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Wednesday, February 25, 2015

PWU Holds Symposium On Sustainable Heritage Tourism


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The Philippine Women’s University (PWU), the first university for women founded by Asians, is inviting students, educators, industry stakeholders and the public for free attendance to a symposium on sustainable heritage tourism to be held on February 26, 2015, 1:30 PM at the Conrado Benitez Hall, PWU campus along Taft Avenue, Manila.

Organized by PWU’s School of Tourism in cooperation with the Tourism Promotions Board, the Department of Tourism’s marketing arm, and the Heritage Conservation Society, the symposium is entitled “The Filipino Youth and their Education: The Role of Culture and the Arts towards Global Excellence and Sustainable Tourism.” It is part of the wide-range of activities in celebration of PWU’s systems-wide Foundation Anniversary and National Arts Month.

“Through this symposium, we aim to increase knowledge and enlighten our youth, within and outside the university, towards global excellence with a strong national identity and pride of place as part of nation-building. We also contribute our share to the University’s support towards the Philippines’ fulfillment of the United Nations’ Millennium Development Goals,” reveals Dr. Evelyn B. Pantig, Dean of the School of Tourism.


“In line with PWU Chairman Dr. Helena Z. Benitez’s pioneering role in the United Nation’s sustainable development programs, the symposium will be a platform for sharing ideas and experiences among the academe, stakeholders and related sectors,” Dr. Pantig adds.

Three prominent speakers in the field of heritage tourism will have their respective presentations.

Gemma G. Cruz-Araneta is the Chairperson of the Heritage Conservation Society (HCS) and a former Tourism Secretary. During her younger years, she became the first Filipina to win an international beauty contest when she was crowned Miss International in Long Beach, California. With a foreign service degree from Maryknoll College, Araneta took her masters in International Relations at the State University in Mexico, where she lived for 18 years. She worked for the Third World Studies Center and the United Nations Development Program. As a journalist, essayist, fiction writer, public servant, heritage conservation advocate and a great-grandniece of national hero, Dr. Jose Rizal, Araneta heads the HCS in its daunting but enriching task of pushing for "a Filipino society that values and preserves its cultural heritage to instill pride of place and strengthen Philippine national identity through advocacy and volunteerism, project implementation, education and information."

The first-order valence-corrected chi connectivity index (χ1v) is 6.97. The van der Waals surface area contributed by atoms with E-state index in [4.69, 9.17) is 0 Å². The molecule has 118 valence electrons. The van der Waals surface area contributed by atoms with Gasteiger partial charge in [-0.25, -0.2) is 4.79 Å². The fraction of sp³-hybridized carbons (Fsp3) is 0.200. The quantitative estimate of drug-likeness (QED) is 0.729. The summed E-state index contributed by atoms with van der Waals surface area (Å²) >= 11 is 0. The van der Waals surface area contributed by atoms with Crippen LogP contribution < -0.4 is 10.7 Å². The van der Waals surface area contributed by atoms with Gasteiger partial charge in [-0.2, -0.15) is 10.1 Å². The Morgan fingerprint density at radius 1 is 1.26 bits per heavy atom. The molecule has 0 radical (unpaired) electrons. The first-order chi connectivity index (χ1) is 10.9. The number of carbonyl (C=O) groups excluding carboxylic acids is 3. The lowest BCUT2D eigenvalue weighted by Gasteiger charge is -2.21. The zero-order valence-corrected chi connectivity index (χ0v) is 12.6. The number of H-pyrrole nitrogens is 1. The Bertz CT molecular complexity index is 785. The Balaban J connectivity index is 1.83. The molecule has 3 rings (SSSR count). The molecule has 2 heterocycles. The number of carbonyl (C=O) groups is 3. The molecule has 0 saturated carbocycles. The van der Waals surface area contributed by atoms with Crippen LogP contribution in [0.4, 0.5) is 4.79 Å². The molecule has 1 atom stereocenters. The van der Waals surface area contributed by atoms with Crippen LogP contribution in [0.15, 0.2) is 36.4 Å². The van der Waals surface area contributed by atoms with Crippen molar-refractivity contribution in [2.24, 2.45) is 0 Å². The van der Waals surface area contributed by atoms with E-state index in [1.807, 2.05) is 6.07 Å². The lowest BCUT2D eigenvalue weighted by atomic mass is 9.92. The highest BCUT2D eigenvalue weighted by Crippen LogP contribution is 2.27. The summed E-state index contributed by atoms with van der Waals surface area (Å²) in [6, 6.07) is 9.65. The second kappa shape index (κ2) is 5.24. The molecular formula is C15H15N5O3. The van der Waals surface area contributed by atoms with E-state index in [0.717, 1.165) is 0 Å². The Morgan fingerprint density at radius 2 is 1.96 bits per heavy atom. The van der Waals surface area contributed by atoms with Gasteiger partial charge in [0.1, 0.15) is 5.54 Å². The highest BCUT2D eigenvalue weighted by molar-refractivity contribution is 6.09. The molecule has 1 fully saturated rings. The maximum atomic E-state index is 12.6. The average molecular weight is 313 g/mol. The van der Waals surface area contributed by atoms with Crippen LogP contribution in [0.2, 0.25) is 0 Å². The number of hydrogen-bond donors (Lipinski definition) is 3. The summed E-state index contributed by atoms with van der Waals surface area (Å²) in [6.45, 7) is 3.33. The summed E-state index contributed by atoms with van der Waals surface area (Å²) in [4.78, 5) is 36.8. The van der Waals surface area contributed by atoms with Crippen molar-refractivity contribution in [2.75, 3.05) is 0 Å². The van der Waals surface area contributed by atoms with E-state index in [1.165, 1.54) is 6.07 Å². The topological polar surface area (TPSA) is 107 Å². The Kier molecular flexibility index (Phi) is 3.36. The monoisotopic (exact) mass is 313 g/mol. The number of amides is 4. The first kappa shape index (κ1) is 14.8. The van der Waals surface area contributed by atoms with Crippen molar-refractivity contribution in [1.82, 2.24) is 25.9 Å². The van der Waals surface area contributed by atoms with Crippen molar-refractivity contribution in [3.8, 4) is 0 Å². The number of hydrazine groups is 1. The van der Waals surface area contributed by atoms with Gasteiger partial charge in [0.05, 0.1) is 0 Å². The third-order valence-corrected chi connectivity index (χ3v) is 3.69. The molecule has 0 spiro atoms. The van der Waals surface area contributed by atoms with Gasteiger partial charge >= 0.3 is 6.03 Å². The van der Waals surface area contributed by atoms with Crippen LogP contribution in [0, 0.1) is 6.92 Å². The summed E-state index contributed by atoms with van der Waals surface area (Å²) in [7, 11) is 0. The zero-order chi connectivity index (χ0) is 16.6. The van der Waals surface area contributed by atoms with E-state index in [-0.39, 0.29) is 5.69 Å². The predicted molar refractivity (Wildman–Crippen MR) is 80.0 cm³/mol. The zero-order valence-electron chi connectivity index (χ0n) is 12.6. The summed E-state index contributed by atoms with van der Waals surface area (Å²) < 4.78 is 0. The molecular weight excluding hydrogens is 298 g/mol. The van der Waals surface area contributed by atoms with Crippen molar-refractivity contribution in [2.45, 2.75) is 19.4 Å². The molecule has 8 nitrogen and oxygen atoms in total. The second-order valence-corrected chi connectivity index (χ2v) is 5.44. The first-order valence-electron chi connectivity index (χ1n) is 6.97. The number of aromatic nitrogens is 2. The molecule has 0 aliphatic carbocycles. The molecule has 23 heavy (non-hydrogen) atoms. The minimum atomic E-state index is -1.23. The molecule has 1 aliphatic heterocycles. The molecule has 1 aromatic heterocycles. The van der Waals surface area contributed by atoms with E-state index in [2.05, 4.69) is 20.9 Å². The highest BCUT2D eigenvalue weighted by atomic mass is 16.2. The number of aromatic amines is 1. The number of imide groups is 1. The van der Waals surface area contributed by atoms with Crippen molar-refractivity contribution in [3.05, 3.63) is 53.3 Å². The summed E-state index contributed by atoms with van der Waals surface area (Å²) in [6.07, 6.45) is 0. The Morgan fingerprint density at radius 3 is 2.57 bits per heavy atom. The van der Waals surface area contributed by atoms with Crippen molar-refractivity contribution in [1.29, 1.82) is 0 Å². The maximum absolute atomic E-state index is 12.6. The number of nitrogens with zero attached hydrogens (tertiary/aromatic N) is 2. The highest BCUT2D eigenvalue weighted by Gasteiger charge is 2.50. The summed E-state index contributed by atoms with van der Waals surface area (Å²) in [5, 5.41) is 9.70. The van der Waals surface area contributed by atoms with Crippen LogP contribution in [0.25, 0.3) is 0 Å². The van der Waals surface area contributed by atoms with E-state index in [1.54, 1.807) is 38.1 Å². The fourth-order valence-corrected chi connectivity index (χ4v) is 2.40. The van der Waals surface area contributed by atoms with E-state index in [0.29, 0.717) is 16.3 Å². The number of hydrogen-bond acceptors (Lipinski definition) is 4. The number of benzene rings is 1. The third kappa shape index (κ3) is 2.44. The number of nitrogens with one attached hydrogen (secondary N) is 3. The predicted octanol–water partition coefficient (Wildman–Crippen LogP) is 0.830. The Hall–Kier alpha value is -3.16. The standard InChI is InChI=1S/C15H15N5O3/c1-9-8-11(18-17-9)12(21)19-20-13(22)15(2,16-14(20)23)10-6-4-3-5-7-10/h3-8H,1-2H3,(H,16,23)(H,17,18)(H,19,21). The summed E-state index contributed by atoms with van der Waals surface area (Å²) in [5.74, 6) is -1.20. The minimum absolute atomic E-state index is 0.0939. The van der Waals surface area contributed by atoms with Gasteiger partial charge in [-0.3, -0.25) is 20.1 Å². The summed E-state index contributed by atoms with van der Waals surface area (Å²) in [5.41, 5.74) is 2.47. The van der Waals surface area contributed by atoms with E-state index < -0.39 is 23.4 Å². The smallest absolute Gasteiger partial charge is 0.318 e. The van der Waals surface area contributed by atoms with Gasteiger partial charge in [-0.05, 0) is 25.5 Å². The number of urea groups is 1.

Ivan Anthony S. Henares is an Expert Member and Philippine Representative to the International Cultural Tourism Committee (ICTC) of the Paris-based International Council on Monuments and Sites (ICOMOS), which is UNESCO’s principal adviser on the protection, restoration and management of the world’s historical monuments and sites. A 2012 TOYM awardee, Henares is a travel & cultural tourism professional, writer & tourism educator. From a very young age, he has championed the cause of Philippine heritage, helping bring heritage conservation to the mainstream, especially the oft-neglected cause to the youth by giving it a younger and more accessible face. He encourages heritage and cultural awareness among the youth through the establishment of school and local chapters of the HCS as well as through social media and his award-winning blog.

Sylvia Lichauco is one of the daughters of former Ambassador Marcial Lichauco, the first Filipino to be admitted to Harvard University. She is the President of the Santa Ana Heritage Tourism Association(SAHTA) for one of Manila’s historically and culturally rich districts, which was relatively spared during WWII destruction of Manila. Her family owns the O’Brien-Lichauco ancestral home, which was built in Santa Ana during the 1850-1860s and has been used by the family for their humanitarian and philanthropic works for thousands of poor people through the years. It was declared the first heritage house by the National Historical Commission.

With SAHTA as one of the charitable crusades involved in uplifting the lives of adults and children within Santa Ana, Lichauco has devised the strategy of community-based heritage tourism that involves the adaptive reuse, conservation of cultural assets, and sustainable care of their shared heritage where local residents can find ways to boost their livelihood too. Her group of heritage advocates conduct performing and visual arts, story-telling sessions, workshops, medical missions, feeding programs, and festivals to help their community by fostering their cultural identity and making them understand that their quality of life could improve by working together and doing their part to preserve heritage that could drive more jobs and better livelihood.

For details, contact the Dean’s office of PWU’s School of Tourism at telephone numbers 526-8421 local 253 or 465-1727.

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